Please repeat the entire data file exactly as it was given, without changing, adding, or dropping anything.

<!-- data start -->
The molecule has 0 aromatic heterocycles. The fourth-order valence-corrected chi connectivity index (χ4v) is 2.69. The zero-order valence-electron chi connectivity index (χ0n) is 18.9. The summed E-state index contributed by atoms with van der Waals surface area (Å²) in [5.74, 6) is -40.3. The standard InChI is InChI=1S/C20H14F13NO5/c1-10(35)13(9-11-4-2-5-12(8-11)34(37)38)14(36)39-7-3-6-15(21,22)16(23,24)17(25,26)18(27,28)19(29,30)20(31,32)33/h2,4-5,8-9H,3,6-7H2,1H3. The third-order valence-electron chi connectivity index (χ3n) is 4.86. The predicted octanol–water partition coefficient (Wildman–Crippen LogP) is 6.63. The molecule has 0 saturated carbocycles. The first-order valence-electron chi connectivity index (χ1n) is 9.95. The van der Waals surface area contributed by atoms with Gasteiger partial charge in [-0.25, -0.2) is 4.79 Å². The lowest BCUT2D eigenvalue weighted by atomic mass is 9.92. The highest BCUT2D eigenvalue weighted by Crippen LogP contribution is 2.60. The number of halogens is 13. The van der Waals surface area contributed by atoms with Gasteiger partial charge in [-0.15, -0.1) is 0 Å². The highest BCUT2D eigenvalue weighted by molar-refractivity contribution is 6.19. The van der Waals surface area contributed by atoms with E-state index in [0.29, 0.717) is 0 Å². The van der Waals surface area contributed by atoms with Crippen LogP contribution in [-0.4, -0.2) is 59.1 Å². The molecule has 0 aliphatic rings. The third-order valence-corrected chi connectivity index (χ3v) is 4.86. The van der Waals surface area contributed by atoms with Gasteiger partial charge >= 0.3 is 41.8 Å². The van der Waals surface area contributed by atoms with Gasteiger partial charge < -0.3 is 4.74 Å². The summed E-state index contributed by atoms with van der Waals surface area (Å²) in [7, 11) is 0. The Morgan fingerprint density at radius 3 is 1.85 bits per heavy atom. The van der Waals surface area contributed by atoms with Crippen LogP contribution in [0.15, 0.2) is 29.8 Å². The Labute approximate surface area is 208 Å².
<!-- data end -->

The molecule has 0 aromatic heterocycles. The fourth-order valence-corrected chi connectivity index (χ4v) is 2.69. The zero-order valence-electron chi connectivity index (χ0n) is 18.9. The summed E-state index contributed by atoms with van der Waals surface area (Å²) in [5.74, 6) is -40.3. The standard InChI is InChI=1S/C20H14F13NO5/c1-10(35)13(9-11-4-2-5-12(8-11)34(37)38)14(36)39-7-3-6-15(21,22)16(23,24)17(25,26)18(27,28)19(29,30)20(31,32)33/h2,4-5,8-9H,3,6-7H2,1H3. The third-order valence-electron chi connectivity index (χ3n) is 4.86. The predicted octanol–water partition coefficient (Wildman–Crippen LogP) is 6.63. The molecule has 0 saturated carbocycles. The first-order valence-electron chi connectivity index (χ1n) is 9.95. The van der Waals surface area contributed by atoms with Gasteiger partial charge in [-0.25, -0.2) is 4.79 Å². The lowest BCUT2D eigenvalue weighted by atomic mass is 9.92. The highest BCUT2D eigenvalue weighted by Crippen LogP contribution is 2.60. The number of halogens is 13. The van der Waals surface area contributed by atoms with Gasteiger partial charge in [-0.15, -0.1) is 0 Å². The highest BCUT2D eigenvalue weighted by molar-refractivity contribution is 6.19. The van der Waals surface area contributed by atoms with E-state index in [0.29, 0.717) is 0 Å². The van der Waals surface area contributed by atoms with Crippen LogP contribution in [-0.4, -0.2) is 59.1 Å². The molecule has 0 aliphatic rings. The third-order valence-corrected chi connectivity index (χ3v) is 4.86. The van der Waals surface area contributed by atoms with Gasteiger partial charge >= 0.3 is 41.8 Å². The van der Waals surface area contributed by atoms with Gasteiger partial charge < -0.3 is 4.74 Å². The summed E-state index contributed by atoms with van der Waals surface area (Å²) in [7, 11) is 0. The Morgan fingerprint density at radius 3 is 1.85 bits per heavy atom. The van der Waals surface area contributed by atoms with Crippen LogP contribution in [0.15, 0.2) is 29.8 Å². The Labute approximate surface area is 208 Å².